However, they do have their disadvantages. One is reliability -- the spinning gyros and gimbals all move, so you have wear and tear and they can fail or lose their accuracy. However, a more prominant issue is with "gimbal lock." This is when two of those three gimbals align. Since they both function about one axis, and the other only does one axis too, you only have two axes -- any rotation about the last axis cannot occur, so the platform is swung and misaligned with rotation about that axis. There are two main solutions: navigate around it or a fourth gimbal. On Apollo 11 there were only three gimbals, so they planned their maneuvers around gimbal lock. Their computers told them where not to go to keep two gimbals from aligning. The second, but more complex, solution is a fourth gimbal. This gimbal is motorized to keep it always oriented away from the other gimbals, so you keep three independent axes at all times. However, this is mechanically more complex. The fourth-gimbal system is used more in more recent gimballed inertial navigation systems.
Strapdown systems have all their sensors mounted on a platform that changes orientation like the plane. Instead of mechanical gyros to hold it level, it has three more accurate gyros that sense the orientation of the system. Additionally, it has the same three acceleration sensors.
Whereas the gimballed system just senses the orientation of the platform to get the aircraft's attitude, the strapdown systems have three gyroscopes that sense the rate of roll, pitch, and yaw. It integrates them to get the orientation, then calculates the acceleration in each of the same axes as the gimballed system.
Due to the sensing of the rate of rotation, rather than just holding a platform level, very accurate and sensitive gyroscopes are needed. There are several sensitive gyroscope types available, but the most commonly used on is the ring laser gyro. This basically is a circular path (actually, usually triangular) that laser light travels around. This light goes both ways. When it is rotated, one direction appears to go faster than the other -- and when they get around and meet, they interfere. This creates a pattern that is picked up by sensors. These gyroscopes are so accurate the alignment for strapdown systems consists of finding true north by sensing the earth's rotation.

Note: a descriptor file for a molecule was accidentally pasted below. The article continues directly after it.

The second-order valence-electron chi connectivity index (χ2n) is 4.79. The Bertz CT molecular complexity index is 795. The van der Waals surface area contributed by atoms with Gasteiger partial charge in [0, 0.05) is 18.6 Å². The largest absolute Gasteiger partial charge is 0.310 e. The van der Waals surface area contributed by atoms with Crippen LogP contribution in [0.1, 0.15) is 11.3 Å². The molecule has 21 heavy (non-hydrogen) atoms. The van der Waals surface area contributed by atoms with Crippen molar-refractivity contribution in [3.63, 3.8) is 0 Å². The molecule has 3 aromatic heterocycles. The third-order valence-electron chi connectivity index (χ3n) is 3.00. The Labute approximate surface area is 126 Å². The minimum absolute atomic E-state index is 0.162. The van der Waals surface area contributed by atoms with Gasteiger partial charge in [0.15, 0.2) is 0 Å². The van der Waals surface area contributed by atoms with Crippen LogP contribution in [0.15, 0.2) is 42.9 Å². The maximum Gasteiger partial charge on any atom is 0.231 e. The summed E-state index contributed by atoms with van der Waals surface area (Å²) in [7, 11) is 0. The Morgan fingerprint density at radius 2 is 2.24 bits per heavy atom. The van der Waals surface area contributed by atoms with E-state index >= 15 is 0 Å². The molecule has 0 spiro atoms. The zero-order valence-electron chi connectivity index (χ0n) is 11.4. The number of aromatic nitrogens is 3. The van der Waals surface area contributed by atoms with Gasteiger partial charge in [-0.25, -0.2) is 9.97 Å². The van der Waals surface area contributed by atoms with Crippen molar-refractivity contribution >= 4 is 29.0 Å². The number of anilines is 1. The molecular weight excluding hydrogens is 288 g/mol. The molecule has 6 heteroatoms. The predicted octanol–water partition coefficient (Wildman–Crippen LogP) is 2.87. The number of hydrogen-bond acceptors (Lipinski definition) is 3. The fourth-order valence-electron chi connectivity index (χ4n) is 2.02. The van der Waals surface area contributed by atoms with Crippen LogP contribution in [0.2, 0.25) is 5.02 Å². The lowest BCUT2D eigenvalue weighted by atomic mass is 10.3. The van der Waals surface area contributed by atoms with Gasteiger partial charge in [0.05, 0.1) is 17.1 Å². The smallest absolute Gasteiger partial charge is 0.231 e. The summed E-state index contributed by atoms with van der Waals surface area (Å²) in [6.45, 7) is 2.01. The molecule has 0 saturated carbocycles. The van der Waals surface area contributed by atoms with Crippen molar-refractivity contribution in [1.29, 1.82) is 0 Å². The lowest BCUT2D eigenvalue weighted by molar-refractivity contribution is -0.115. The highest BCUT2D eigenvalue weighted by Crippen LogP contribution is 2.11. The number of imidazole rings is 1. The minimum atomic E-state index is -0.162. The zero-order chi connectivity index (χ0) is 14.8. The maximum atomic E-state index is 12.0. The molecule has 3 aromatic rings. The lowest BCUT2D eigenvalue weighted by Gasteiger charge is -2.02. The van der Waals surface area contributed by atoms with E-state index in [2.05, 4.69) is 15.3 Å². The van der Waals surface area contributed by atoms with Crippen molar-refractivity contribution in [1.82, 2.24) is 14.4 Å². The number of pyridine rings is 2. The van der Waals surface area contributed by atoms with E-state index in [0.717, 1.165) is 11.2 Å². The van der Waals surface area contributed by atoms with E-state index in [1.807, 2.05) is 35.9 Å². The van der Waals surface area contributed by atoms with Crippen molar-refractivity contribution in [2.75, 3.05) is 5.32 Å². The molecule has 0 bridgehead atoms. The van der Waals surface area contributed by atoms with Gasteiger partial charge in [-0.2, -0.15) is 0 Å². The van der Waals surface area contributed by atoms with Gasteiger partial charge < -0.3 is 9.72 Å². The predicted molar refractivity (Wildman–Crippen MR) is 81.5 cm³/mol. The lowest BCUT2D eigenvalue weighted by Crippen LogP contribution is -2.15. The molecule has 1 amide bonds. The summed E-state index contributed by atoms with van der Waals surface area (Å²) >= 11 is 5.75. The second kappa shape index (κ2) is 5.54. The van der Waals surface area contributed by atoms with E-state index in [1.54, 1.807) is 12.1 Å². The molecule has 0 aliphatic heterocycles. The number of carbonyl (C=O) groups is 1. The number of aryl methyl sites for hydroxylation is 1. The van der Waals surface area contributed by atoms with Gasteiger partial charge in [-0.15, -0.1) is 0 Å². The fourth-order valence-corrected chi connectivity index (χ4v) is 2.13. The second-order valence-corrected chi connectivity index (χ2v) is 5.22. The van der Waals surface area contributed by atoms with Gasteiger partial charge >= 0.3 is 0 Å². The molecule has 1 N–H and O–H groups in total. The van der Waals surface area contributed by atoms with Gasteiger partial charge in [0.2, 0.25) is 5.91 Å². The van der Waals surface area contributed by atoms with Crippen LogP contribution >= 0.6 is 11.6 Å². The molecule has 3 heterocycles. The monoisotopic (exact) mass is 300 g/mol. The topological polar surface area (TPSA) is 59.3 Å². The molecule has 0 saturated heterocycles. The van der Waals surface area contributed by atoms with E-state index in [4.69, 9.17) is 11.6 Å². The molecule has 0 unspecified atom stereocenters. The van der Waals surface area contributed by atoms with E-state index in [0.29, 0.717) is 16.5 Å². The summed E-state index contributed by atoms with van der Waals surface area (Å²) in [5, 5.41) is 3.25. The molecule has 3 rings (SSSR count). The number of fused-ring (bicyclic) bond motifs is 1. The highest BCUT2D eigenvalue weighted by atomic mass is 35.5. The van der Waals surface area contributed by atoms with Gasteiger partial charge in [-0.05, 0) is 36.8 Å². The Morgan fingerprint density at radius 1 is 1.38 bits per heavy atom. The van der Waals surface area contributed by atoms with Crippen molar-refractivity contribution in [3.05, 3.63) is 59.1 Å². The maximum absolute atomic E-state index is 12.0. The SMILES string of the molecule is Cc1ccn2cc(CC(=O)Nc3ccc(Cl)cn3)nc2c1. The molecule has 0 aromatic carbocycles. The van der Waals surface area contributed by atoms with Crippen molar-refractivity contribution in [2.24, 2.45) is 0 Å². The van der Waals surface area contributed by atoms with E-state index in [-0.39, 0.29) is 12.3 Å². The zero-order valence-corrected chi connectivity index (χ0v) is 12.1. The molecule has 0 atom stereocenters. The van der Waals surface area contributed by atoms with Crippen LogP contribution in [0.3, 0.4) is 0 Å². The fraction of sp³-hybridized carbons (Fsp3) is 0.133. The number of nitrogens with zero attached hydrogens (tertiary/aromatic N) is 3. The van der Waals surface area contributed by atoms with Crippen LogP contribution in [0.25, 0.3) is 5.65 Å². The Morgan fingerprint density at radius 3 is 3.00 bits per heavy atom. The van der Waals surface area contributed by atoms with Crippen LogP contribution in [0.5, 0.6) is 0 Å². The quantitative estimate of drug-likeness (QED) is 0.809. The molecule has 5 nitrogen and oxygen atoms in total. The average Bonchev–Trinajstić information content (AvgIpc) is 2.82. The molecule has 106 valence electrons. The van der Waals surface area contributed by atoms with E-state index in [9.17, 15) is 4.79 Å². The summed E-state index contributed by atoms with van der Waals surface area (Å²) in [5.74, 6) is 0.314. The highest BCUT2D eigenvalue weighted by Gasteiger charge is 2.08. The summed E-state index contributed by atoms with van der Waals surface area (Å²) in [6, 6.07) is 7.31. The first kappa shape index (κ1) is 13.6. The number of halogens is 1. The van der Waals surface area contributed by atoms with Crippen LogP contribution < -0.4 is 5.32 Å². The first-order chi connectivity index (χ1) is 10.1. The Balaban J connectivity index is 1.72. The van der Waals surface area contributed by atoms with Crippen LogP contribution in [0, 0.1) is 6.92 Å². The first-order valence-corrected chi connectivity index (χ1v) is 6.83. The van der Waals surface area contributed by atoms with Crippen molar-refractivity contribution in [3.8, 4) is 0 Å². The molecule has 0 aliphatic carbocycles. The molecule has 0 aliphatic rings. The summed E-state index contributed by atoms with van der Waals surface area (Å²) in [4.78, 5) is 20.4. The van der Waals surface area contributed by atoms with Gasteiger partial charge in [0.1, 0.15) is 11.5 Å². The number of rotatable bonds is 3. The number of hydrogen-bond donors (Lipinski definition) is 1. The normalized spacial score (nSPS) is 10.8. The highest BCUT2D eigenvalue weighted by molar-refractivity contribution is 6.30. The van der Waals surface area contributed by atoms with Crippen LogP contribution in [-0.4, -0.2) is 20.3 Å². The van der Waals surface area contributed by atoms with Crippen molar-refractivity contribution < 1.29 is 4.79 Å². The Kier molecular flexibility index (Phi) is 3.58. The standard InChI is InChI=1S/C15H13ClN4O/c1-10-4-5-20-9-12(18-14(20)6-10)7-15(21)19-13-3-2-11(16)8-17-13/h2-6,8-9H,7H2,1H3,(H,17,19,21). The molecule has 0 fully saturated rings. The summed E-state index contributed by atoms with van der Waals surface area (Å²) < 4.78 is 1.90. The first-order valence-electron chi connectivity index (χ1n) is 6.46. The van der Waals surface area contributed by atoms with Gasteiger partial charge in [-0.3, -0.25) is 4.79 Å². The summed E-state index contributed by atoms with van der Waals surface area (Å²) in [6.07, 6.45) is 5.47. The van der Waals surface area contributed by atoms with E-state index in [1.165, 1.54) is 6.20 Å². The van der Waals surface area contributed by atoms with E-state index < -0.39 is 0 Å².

Strapdown systems have fewer moving parts, so they are more reliable and simpler than other systems. However, they do need more accurate gyroscopes and better computers, so they are a more recent development.
The implementation is still in development, but is now ready for use in an aircraft.
- Basic class layout and code is working
- First XML support (will be replaced with PropertyList format)
- Lat/lon integration, very basic work
- Most properties for input/output supported
- Converted to PropertyList XML format
- Multiple unit mixing
- Fake attitude-only mode
- Fake alignment (using a timer)
- Convert integration over to quaternions, add orientation integration.
- Fake a drift model (a better fake than the alignment...)
- Add a faked radio updating system
- More realistic alignment simulation (gimballed/strapdown differences, attitude-only mode (in air align) etc...)
Separately from the above implementation, there is a plan to model a Delco Carousel INS device (commonly found on many early jet airliners) using a combination of Nasal and the FMS code.
(Sources linked to above)
- A good reference on aircraft navigation
- Information on Honeywell's Align-in-motion
- Detailed overview of INS systems
- Information on the IMU on Apollo 11 and gimbal lock
-  Wikipedia article on inertial navigation systems
-  everything2.com has some more information
-  Another source of good INS information and the sources of drift.
-  Some information about the F20's INS
-  Some information about INS, GPS, and a system for taxiing awareness using GPS (probably INS/GPS, actually.)